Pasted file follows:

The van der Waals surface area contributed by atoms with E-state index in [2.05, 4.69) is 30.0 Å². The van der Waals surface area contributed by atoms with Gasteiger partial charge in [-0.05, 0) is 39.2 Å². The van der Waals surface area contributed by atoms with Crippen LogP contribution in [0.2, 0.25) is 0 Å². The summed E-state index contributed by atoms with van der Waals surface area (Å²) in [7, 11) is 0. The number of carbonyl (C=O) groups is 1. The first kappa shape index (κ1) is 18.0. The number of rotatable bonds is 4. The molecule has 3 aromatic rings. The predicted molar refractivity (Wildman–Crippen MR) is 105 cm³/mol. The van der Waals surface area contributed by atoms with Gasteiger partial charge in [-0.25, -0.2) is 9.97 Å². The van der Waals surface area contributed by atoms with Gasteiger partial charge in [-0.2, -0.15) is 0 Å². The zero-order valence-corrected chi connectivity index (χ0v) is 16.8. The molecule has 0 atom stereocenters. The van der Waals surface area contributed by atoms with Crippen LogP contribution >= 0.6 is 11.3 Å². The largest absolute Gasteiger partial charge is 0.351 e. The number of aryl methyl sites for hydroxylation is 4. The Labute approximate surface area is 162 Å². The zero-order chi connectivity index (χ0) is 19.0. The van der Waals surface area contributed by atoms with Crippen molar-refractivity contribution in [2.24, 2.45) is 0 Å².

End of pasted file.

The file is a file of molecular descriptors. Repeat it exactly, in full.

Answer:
The van der Waals surface area contributed by atoms with E-state index in [2.05, 4.69) is 30.0 Å². The van der Waals surface area contributed by atoms with Gasteiger partial charge in [-0.05, 0) is 39.2 Å². The van der Waals surface area contributed by atoms with Crippen LogP contribution in [0.2, 0.25) is 0 Å². The summed E-state index contributed by atoms with van der Waals surface area (Å²) in [7, 11) is 0. The number of carbonyl (C=O) groups is 1. The first kappa shape index (κ1) is 18.0. The number of rotatable bonds is 4. The molecule has 3 aromatic rings. The predicted molar refractivity (Wildman–Crippen MR) is 105 cm³/mol. The van der Waals surface area contributed by atoms with Gasteiger partial charge in [-0.25, -0.2) is 9.97 Å². The van der Waals surface area contributed by atoms with Gasteiger partial charge in [-0.2, -0.15) is 0 Å². The zero-order valence-corrected chi connectivity index (χ0v) is 16.8. The molecule has 0 atom stereocenters. The van der Waals surface area contributed by atoms with Crippen LogP contribution >= 0.6 is 11.3 Å². The largest absolute Gasteiger partial charge is 0.351 e. The number of aryl methyl sites for hydroxylation is 4. The Labute approximate surface area is 162 Å². The zero-order chi connectivity index (χ0) is 19.0. The van der Waals surface area contributed by atoms with Crippen molar-refractivity contribution in [2.24, 2.45) is 0 Å².